The Bowers & Wilkins 700 S3 is the company’s third-generation line of 700 series loudspeakers. The line includes a total of eight loudspeakers — including three floor-standing speakers, three stand-mounted speakers and two center-channel speakers — and they all borrow technologies of the company’s high-end line of 800 Series Diamond speakers, but deliver them in a slightly more accessible package.
Price: $1,500 (center-channel) — $7,000 (floor-standing)
DJI Osmo Mobile 6
DJI announced the Osmo Mobile 6, its latest handheld gimbal designed to help you take more stabilized photos and videos with your smartphone. This sixth-generation model has a couple marked improvements over its predecessors. It has a new wheel control on the side of the handle that can help you quickly zoom-in (or out) and focus on your subject. There’s a new “quick launch” feature that, as the name gives away, will help you quickly launch to the DJI camera app so that you can get shooting faster than before. And there’s a new status panel screen that’ll more easily show you how much battery the gimbal has left.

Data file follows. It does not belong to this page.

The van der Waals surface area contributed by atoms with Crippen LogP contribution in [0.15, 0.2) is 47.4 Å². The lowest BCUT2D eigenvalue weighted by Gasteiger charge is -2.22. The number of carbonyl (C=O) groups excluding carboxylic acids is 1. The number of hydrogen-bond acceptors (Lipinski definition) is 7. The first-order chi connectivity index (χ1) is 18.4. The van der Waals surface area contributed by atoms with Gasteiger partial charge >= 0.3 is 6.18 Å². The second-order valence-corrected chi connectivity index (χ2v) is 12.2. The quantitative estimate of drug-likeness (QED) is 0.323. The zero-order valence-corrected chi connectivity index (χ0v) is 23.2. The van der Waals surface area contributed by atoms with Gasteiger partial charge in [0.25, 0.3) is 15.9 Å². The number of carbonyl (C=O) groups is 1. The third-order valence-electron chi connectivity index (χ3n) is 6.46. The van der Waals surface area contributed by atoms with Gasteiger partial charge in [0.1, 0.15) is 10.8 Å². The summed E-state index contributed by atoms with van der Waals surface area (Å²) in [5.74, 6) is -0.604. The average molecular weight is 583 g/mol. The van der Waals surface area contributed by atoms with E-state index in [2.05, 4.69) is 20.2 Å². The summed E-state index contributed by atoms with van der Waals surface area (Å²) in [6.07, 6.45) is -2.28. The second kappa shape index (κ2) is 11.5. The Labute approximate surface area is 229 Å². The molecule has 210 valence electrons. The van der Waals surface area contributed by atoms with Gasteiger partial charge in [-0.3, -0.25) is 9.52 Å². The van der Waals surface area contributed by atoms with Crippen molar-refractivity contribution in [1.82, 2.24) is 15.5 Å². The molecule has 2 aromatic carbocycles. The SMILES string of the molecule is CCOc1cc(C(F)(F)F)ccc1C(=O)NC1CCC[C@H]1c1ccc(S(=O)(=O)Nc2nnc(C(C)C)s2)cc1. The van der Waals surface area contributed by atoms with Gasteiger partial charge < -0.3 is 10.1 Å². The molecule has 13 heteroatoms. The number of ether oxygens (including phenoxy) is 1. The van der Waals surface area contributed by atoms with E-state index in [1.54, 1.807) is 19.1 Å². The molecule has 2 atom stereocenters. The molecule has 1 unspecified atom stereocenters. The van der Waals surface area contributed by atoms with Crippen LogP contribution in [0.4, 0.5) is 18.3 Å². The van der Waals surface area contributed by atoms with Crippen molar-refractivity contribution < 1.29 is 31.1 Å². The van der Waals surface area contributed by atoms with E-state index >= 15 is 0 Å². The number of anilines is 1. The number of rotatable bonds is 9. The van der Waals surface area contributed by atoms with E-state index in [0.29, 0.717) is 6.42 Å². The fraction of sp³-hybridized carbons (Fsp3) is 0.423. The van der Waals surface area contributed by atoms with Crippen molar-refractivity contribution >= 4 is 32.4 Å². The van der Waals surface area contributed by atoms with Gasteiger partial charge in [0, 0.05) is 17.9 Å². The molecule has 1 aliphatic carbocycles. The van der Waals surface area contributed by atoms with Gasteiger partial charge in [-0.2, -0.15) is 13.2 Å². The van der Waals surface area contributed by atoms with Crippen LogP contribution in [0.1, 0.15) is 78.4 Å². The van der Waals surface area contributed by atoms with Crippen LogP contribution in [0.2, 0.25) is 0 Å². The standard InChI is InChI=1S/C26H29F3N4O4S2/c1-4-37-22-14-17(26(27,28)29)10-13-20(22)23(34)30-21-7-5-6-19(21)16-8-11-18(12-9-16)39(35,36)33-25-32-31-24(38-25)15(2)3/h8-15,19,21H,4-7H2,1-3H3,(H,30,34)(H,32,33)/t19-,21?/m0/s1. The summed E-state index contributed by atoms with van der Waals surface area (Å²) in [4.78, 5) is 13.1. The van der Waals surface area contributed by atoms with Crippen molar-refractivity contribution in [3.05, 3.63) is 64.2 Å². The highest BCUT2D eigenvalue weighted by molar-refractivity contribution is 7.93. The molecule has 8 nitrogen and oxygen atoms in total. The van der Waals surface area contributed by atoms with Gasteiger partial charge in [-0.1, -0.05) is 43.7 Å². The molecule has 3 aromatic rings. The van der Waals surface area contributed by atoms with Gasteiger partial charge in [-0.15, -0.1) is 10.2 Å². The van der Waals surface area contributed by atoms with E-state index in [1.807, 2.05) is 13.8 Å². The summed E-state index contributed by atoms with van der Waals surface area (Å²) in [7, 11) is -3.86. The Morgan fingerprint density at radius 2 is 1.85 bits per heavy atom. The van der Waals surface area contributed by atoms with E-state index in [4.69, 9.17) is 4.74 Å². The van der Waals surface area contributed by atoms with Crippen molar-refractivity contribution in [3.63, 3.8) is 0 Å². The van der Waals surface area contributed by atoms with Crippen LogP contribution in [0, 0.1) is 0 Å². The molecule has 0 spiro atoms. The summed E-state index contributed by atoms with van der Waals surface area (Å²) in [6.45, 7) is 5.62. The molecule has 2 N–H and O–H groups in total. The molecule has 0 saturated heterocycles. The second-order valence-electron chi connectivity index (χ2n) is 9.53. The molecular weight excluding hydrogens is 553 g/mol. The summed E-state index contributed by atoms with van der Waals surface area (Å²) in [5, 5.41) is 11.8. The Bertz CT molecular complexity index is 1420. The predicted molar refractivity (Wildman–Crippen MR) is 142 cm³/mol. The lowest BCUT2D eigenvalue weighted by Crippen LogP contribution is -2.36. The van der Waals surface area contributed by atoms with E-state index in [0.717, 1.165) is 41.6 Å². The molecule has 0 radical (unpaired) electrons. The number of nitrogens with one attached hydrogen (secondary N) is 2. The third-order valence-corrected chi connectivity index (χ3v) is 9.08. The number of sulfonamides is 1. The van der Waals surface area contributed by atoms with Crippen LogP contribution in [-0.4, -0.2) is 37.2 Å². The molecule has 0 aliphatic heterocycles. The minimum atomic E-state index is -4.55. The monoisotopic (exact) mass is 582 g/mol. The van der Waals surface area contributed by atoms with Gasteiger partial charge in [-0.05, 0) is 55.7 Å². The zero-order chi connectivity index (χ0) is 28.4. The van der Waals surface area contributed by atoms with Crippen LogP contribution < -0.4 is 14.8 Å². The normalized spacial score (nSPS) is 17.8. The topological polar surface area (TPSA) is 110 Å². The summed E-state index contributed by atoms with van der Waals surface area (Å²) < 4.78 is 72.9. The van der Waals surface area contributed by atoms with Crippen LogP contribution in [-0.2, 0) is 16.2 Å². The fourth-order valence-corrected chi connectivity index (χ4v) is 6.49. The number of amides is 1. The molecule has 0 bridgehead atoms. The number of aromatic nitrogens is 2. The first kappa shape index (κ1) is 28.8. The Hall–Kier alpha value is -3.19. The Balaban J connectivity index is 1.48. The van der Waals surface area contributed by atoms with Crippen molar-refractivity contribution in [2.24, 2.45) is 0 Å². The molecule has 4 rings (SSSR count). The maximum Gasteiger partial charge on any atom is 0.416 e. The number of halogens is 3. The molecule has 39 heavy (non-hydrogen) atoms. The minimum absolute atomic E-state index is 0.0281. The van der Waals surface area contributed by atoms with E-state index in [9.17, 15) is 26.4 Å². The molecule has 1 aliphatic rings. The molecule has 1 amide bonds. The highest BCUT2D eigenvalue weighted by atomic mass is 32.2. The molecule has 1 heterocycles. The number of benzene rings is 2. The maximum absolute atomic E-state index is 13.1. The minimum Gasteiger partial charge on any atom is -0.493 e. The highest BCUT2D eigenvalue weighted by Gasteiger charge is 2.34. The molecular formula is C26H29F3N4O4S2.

Sonos Sub Mini
The Sub Mini is a smaller and more affordable version of Sonos’s exisiting Sub; it costs $429 and weighs 14 pounds, while the larger Sub costs $749 and weighs just over 36 pounds. The Sub Mini works much the same way as the Sub, adding bass to a Sonos home theater or speaker system, but it’s specifically designed to be paired with Sonos’s smaller soundbars and speakers, like the Beam (Gen 2), Ray or a stereo pair of Ones. The only downside is that you can only pair one Sub Mini with a Sonos soundbar, unlike the Sub which you can pair two with Sonos’s flagship soundbar, the Arc.
Read our review of the Sonos Sub Mini, here.
DJI Osmo Action 3
DJI announced its newest action cameras, the Osmo Action 3. It borrows the classic design of the 2019-released Osmo Action and pairs it with the sensor and shooting capabilities (maxes out at 4K at 120fps) of the 2021-released Action 2. Additionally, DJI has given the new camera significantly dual touchscreens, improved battery life (up to 160 minutes) and faster charging capabilities. It also has a new quick-release mounting system.